Badiou: A Subject to Truth

Badiou: A Subject to Truth

Badiou: A Subject to Truth

Badiou: A Subject to Truth

Synopsis

Alain Badiou is one of the most inventive and compelling philosophers working in France today--a thinker who, in these days of cynical resignation and academic specialization, is exceptional in every sense. Guided by disciplines ranging from mathematics to psychoanalysis, inspired as much by Plato and Cantor as by Mao and Mallarme, Badiou's work renews, in the most varied and spectacular terms, a decidedly ancient understanding of philosophy--philosophy as a practice conditioned by truths, understood as militant processes of emancipation or transformation. This book is the first comprehensive introduction to Badiou's thought to appear in any language. Assuming no prior knowledge of his work, it provides a thorough and searching overview of all the main components of his philosophy, from its decisive political orientation through its startling equation of ontology with mathematics to its resolute engagement with its principal competition (from Wittgenstein, Heidegger, and Deleuze, among others). The book draws on all of Badiou's published work and a wide sampling of his unpublished work in progress, along with six years of correspondence with the author. Peter Hallward pays careful attention to the aspect of Badiou's work most liable to intimidate readers in continental philosophy and critical theory: its crucial reliance on certain key developments in modern mathematics. Eschewing unnecessary technicalities, Hallward provides a highly readable discussion of each of the basic features of Badiou's ontology, as well as his more recent account of appearance and "being-there." Without evading the difficulties, Peter Hallward demonstrates in detail and in depth why Badiou's ongoingphilosophical project should be recognized as the most resourceful and inspiring of his generation.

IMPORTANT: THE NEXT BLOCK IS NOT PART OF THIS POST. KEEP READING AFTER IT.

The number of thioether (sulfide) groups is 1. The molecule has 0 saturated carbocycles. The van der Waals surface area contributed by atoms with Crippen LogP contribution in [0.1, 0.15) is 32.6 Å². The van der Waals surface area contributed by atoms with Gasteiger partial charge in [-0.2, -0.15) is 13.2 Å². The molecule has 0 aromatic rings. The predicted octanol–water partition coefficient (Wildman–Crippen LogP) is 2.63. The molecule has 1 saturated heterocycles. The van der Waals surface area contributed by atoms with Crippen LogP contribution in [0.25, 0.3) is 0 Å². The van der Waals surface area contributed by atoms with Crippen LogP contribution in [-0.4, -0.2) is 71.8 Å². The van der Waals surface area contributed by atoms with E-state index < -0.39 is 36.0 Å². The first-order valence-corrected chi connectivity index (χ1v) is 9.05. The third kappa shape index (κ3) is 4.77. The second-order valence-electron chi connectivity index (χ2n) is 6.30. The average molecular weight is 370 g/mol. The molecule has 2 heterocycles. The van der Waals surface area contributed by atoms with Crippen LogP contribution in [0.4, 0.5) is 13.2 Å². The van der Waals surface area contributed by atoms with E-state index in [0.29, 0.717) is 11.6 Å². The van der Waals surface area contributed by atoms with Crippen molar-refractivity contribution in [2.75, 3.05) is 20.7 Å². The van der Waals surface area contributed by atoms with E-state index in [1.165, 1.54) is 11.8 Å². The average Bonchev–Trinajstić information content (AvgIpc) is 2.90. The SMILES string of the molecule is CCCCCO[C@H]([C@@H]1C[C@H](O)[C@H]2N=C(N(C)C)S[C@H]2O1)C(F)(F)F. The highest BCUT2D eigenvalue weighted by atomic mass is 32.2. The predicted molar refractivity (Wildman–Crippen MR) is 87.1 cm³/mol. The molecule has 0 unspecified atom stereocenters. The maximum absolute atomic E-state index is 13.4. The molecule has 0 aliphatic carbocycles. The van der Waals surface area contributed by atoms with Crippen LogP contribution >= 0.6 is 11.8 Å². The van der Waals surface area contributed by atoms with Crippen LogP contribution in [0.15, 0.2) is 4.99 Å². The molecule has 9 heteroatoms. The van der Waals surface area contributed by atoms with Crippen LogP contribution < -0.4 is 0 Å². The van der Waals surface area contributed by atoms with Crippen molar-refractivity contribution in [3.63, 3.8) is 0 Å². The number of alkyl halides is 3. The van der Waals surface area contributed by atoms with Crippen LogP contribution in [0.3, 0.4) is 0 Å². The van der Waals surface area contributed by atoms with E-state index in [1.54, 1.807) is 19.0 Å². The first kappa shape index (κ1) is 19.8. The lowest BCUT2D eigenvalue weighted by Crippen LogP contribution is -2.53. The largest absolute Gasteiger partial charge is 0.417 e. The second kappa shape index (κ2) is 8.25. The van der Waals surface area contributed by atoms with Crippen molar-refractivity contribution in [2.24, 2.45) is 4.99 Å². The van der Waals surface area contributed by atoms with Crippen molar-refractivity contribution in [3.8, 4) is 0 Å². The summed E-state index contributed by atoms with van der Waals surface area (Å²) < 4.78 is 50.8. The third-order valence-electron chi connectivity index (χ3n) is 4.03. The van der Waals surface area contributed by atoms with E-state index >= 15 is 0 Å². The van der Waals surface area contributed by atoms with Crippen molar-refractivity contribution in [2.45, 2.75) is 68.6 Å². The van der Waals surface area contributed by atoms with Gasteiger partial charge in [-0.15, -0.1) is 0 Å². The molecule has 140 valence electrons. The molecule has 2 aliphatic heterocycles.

Excerpt

According to Richard Dawkins's well-known formulation, “God's utility function” in living nature is the reproduction of genes, that is, genes (DNA) are not a means for the reproduction of living beings, but the other way round: living beings are the means for the self-reproduction of genes. Ideology should be viewed in the same way, and we should ask the following question: What is the “utility function” of an ideological state apparatus (ISA)? The materialist answer is this: The utility function of an ISA is neither the reproduction of ideology qua network of ideas, emotions, and so on, nor the reproduction of social circumstances legitimized by this ideology, but the selfreproduction of the ISA itself. The same ideology can accommodate itself to different social modes, it can change the content of its ideas, and so on, just to “survive” as an ISA. However, from time to time something emerges that cannot be reduced to this placid logic of survival and reproduction: an event, an engagement for a universal cause that inexorably follows its inherent necessity, disregarding all opportunistic considerations.

So what does Alain Badiou aim at with his central notion that philosophy depends on some truth event as its external condition? When Deleuze, Badiou's great opponent-partner, tries to account for the crucial shift in the history of cinema from image-mouvement to image-temps, he makes a surprisingly crude reference to “real” history, to the traumatic impact of World War II (which was felt from Italian neorealism to American film noir). This . . .

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